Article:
Performing as a soloist with an orchestra can be a nerve-wracking experience, particularly for competition finalists who have very little rehearsal time, Hannu Lintu tells Pauline Harding

hannu lintu

The following interview with conductor Hannu Lintu is published as part of a larger feature on how to prepare for competition concerto finals in The Strad’s May 2017 issue, out now – download on desktop computer or through The Strad App.

I’ve conducted at the final of the International Jean Sibelius Violin Competition twice, and the Joseph Joachim International Violin Competition once, and have noticed that all winners have one thing in common: they understand that a concerto performance is something that is done together. When Pekka Kuusisto, Alina Pogostkina and Nikita Boriso-Glebsky came to the Sibelius Competition, I was sure that they would make it into the finals, and almost certain that the were going to win (all of them did), because they had this incredible skill of communicating with the orchestra.

Often there is no chance for the competitor to meet the conductor before the first rehearsal. Many competitions make a mistake here, and it can be disastrous: it’s important to discuss transitions and tempos, and for the conductor and soloist to get to know each other’s personalities. Instead, there’s half an hour of rehearsal time to solve all problems in front of the orchestra. That means we try to play as much as possible, so that the orchestra can get used to how each soloist plays, their tempos, their sound and any balance issues there might be. Everybody needs to be communicative, both musically and socially.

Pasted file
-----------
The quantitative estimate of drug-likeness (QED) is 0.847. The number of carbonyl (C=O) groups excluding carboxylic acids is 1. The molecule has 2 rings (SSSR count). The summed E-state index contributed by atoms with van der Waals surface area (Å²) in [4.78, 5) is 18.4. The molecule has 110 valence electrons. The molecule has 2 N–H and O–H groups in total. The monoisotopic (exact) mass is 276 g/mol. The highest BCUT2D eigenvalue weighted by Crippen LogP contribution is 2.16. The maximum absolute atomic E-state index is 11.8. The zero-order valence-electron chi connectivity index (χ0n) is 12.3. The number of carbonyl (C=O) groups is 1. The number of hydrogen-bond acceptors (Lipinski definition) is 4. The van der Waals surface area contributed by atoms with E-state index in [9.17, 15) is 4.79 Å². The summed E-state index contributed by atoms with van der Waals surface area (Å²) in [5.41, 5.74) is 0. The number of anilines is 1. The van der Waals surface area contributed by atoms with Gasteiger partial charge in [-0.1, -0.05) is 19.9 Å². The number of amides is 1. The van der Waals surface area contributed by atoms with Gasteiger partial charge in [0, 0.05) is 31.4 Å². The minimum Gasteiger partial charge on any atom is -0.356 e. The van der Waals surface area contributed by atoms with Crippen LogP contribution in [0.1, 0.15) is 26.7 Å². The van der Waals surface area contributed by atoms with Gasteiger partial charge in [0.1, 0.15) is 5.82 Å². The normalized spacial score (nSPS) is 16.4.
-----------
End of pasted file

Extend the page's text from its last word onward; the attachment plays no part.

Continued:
In competitions, the orchestras and conductors always want to help. If my interpretation differs from a soloist’s, I’ll try to keep my mouth shut and do my best. When the competitors really want to be free with their interpretations, it isn’t always possible to do what they want: many are used to playing with pianists who can follow every detail, but the orchestra is a heavier instrument, and there are things that cannot be followed instantly. It can be difficult if they rush or drag unintentionally, but if they are musically strong and charismatic, and change tempo or take freedoms based on logical musical thinking, it can be very rewarding. In the real world, outside the competition circuit, there can be heated discussions, but the problems are almost always solved. I have parted as friends with most of the soloists I’ve played with.

Photo: Hannu Lintu with winner Christel Lee at the 2015 Jean Sibelius International Violin Competition © Heikki Tuuli

To read the full concerto preparation article - including interviews with Maximilian Hornung, Vera Tsu Weiling, Marin Alsop, Arto Noras, Francesca Dego and Hannu Lintu - download The Strad’s May 2017 issue on desktop computer or through The Strad App.